Friday, May 18, 2007


Senate Democrats plan on holding a no-confidence vote next week on Attorney General Alberto Gonzales' stewardship of the Department of Justice as the scandals over the Prosecutor Purge and the end-run Gonzo and former Bush chief of staff Andy Card tried on the warranteless wiretapping program continue to widen.

Interestingly enough, this is not the first time a no-confidence vote has been held in the Senate for an intractable attorney general involved in a scandal stonewall over the firing of a federal prosecutor:

The vote on a resolution of no confidence, to be sponsored by Senators Charles E. Schumer of New York and Dianne Feinstein of California, could come as early as next week, Democrats said. Such votes of censure or condemnation are uncommon, although a handful were held in the 19th century, Congressional historians say. In 1886, the Senate adopted such a resolution against President Grover Cleveland’s attorney general, A. H. Garland, because he had refused to provide documents concerning the firing of a federal prosecutor.

While Gonzales was smugly telling staffers just last week that he believed he had survived the worst of the Prosecutor Purge scandal and thought he would be able to retain his position as A.G., the news over the "hospital incident" that former deputy attorney general James Comey testified to on Tuesday before the Senate has changed all that and thrown the trajectory of the scandal right into the White House:

At a news conference on Thursday, President Bush would not discuss whether in March 2004 he had ordered Mr. Gonzales and Andrew H. Card Jr., then White House chief of staff, to the hospital bed of Attorney General John Ashcroft to obtain his signature on an order reauthorizing the surveillance program.

James B. Comey, the former deputy attorney general, provided a gripping account about the confrontation in testimony on Tuesday to the Senate Judiciary Committee. Mr. Comey said he raced to Mr. Ashcroft’s hospital room to intercept Mr. Gonzales and Mr. Card before they could obtain the approval of Mr. Ashcroft, who sent them away without signing the order.

Mr. Comey, who was acting attorney general at the time, suggested in his testimony that it might have been Mr. Bush who sent the two officials after he and other Justice Department officials had concluded that the program did not comply with the law and had refused to sign the renewal directive.

“There’s a lot of speculation about what happened and what didn’t happen,” Mr. Bush said Thursday. “I’m not going to talk about it.”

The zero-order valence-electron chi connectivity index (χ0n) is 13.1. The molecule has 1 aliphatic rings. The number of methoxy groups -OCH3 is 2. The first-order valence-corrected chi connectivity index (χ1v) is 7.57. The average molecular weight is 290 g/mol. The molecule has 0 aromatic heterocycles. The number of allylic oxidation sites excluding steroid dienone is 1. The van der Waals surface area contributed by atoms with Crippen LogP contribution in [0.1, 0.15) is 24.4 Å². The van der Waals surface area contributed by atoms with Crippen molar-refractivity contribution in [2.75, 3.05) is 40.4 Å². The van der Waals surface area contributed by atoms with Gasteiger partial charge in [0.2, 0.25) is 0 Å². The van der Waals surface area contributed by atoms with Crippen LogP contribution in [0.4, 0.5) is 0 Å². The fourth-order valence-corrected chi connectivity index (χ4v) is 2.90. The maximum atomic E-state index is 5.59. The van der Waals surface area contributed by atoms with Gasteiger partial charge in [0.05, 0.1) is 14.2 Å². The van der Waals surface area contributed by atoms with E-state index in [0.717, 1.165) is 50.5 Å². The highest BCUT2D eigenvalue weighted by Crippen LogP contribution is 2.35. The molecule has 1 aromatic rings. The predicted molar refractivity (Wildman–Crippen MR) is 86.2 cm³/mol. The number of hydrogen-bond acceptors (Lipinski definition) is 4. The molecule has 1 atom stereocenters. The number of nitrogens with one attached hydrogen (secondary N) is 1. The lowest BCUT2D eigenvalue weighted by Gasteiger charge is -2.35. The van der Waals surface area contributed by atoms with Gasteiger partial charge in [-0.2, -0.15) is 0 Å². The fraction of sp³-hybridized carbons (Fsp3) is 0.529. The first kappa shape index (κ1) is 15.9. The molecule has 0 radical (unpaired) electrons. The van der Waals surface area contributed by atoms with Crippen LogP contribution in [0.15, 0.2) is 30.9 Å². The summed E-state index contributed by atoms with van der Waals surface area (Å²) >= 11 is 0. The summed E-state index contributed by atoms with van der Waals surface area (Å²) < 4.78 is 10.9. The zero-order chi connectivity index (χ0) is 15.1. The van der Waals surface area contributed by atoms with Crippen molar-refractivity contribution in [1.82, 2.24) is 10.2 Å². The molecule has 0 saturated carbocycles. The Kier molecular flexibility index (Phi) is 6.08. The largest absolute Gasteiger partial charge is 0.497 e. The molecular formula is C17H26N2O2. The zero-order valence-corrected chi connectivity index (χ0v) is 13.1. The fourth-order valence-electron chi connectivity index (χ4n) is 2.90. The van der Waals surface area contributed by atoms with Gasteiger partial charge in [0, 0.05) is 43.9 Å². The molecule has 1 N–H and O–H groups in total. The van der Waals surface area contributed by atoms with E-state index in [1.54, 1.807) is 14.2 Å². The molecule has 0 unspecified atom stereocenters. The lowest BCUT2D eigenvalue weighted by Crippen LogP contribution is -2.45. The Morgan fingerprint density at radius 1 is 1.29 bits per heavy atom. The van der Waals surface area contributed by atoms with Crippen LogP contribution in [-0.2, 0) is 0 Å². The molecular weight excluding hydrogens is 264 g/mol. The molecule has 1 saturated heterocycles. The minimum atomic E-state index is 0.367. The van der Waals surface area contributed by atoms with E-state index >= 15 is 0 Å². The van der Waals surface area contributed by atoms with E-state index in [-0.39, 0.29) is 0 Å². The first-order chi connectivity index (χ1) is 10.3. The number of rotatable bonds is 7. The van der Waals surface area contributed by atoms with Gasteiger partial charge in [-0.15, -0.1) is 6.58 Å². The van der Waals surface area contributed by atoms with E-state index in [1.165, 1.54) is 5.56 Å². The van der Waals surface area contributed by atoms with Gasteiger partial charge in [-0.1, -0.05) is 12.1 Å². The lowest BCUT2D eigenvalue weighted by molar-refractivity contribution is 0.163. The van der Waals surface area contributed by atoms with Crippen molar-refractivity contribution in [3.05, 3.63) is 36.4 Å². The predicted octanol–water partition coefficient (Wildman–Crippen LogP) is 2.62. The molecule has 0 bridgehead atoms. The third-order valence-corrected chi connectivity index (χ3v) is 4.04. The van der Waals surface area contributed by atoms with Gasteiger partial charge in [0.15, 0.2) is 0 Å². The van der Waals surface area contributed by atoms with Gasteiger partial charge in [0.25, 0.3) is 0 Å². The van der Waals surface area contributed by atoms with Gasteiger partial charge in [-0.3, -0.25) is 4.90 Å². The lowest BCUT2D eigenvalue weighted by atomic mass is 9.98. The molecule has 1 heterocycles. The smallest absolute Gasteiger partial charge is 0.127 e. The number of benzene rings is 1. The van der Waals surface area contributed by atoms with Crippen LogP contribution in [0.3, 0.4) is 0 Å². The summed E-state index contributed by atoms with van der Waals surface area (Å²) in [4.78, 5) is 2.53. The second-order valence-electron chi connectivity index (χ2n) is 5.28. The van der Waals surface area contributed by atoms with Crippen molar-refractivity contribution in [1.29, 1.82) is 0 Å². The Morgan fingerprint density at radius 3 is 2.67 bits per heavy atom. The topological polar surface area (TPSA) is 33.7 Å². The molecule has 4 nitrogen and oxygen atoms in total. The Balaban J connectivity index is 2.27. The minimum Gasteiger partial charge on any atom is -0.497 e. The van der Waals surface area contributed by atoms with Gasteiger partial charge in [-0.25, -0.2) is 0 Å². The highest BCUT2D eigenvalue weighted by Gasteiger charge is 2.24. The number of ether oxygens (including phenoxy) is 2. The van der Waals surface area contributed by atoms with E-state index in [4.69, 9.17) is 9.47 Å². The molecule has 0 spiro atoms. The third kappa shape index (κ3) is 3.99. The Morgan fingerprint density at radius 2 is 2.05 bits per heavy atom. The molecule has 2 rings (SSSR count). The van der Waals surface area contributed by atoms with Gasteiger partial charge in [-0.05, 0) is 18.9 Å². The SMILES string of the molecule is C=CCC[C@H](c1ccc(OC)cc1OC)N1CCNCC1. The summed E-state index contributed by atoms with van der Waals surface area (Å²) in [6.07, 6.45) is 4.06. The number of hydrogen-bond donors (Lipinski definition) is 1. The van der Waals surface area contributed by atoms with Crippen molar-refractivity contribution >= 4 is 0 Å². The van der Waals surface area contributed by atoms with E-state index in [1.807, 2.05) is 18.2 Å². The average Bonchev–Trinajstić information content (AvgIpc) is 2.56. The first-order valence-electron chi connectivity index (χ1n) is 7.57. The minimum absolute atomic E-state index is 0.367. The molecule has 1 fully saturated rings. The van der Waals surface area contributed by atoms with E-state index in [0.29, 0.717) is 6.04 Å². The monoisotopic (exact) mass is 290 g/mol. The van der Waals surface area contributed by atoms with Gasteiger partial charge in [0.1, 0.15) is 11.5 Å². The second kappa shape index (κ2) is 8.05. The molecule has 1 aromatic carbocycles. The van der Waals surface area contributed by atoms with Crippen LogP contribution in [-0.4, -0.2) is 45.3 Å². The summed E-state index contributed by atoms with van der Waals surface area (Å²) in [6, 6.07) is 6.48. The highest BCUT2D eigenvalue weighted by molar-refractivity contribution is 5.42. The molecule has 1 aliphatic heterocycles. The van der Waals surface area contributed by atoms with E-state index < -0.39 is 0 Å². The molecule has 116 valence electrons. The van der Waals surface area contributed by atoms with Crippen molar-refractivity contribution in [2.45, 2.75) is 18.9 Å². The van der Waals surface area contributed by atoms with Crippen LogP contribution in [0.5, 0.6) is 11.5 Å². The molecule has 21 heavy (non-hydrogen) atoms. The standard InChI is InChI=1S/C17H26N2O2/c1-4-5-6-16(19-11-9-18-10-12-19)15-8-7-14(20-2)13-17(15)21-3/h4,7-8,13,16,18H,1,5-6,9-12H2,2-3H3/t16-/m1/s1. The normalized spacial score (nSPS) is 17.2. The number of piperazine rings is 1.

The print and TV media need to keep asking Bush that question very directly and if Bush continues to stonewall that question, maybe the Senate should have a vote of no-confidence on Bush.

As for Gonzo, 6 Senate Republicans have called for Gonzales' resignation (Hagel, McCain, Coleman, Coburn, Sununu, and Roberts) and while House Republicans were more willing to come to Gonzales' rescue at the House hearings than Senate Republicans were at the Senate Judiciary hearings, Comey's testimony over the warrantless wiretapping program will change that. It's hard to defend the indefensible, even in Tom Delay's old house.

Despite the preznut's insistence that the A.G. has his full confidence, I think Gonzales will follow Paul Wolfowitz into retirement. It may not come next week, but given the damaging stuff that has already broken and the stuff that still may be revealed, I just don't see how some Repubs don't make that walk up to the White House and say "Gonzo's gotta go."

I wonder if we aren't better off, in some ways, with Gonzales just where he is now. I'd like to see him continue twisting in the wind until we have rubbed even the most unashamed Bush loyalists' noses in this incompetant, lying piece of crap's shenanagins until they puke.

On the other hand, until we dispose of the flies, we can't get rid of the really big piece of crap they're buzzing around.

Such decisions...
Let's see how many Repubs vote "confidence" when Reid holds the "no-confidence" vote on Gonzo next week. Arlen Specter made it sound like a lot of them would vote with Dems. I dunno, maybe it doesn't matter to Gonzo and Bush, but what would it say if 60-70 senators voted "no-confidence" next week?
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